“Tide’s ads were the most effective, in part because they caused me to second-guess every ad that followed and wonder if they were also Tide ads. It struck me when I was watching NBC’s long ad for “The Voice” – I was convinced that David Harbour was going to pop up and tell me it was a Tide ad, and was actually slightly disappointed when he didn’t. You know your advertising is good when people think of your brand while they’re watching other commercials.” – Manny Veiga, Content Strategist
“Toyota’s ‘Good Odds’ ad with Lauren Woolstencroft. It’s one thing to evoke a feel-good factor by empowering a disabled sporting icon like Woolstencroft, but what struck me about Toyota’s spot was that it had a clear link with their innovations in personal mobility technology. It was a quick, subtle but effective reminder that Toyota is more than an automaker, and it genuinely left me teary-eyed.” – Alex Jafarzadeh, Senior Account Executive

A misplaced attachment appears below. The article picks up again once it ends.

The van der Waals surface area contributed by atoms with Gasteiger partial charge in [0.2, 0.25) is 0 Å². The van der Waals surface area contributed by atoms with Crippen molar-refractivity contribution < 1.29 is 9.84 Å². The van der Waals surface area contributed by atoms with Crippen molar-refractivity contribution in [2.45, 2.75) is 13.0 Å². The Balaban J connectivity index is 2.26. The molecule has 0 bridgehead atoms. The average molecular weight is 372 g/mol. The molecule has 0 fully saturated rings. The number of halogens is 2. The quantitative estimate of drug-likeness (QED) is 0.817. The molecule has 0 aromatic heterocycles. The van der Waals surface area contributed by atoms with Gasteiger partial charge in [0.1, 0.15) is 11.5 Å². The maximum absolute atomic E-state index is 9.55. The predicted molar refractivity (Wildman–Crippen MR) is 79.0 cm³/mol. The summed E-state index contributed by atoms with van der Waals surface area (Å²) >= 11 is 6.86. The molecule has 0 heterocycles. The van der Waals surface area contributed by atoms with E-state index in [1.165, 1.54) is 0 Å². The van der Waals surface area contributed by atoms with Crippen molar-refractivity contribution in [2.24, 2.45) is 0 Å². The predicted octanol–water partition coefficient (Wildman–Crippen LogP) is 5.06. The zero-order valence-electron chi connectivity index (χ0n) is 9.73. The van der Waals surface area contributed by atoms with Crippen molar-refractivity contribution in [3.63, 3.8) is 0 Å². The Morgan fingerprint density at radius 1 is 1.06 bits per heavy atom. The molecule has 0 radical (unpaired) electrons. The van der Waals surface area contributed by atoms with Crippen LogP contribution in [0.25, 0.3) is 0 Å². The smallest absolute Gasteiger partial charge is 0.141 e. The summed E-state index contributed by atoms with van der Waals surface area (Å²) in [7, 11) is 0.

“Bud Lite’s Dilly Dilly ads are tired at this point. We’ve seen it already, and this one didn’t feel very fresh. The Super Bowl is supposed to be about a brand’s A game, and this felt like a C at best.” – Erica Frank
“I had a lot of least favorite ads, but the one that stood out was Dodge. They hooked me with the Martin Luther King Jr. quotes at the start, but once I realized it was all about selling trucks, it felt immediately exploitative and even profane. There were others that bothered me too – Budweiser spending a lot of money on a Super Bowl ad that essentially pats themselves on the back for donating water for disaster relief (itself a very generous and commendable act) also felt really off.” – Manny Veiga
“Using Martin Luther King to sell trucks – can’t really see the relationship there so it’s shameless, basically. And then ‘Built to Serve’, is disrespectful to those that actually serve really, isn’t it? It’s a pickup truck that has a massive engine, needlessly large in most cases (although it makes a nice manly noise) and it belches fumes into the atmosphere, equally unnecessarily. Neither inspirational nor heroic.” – Martin Jones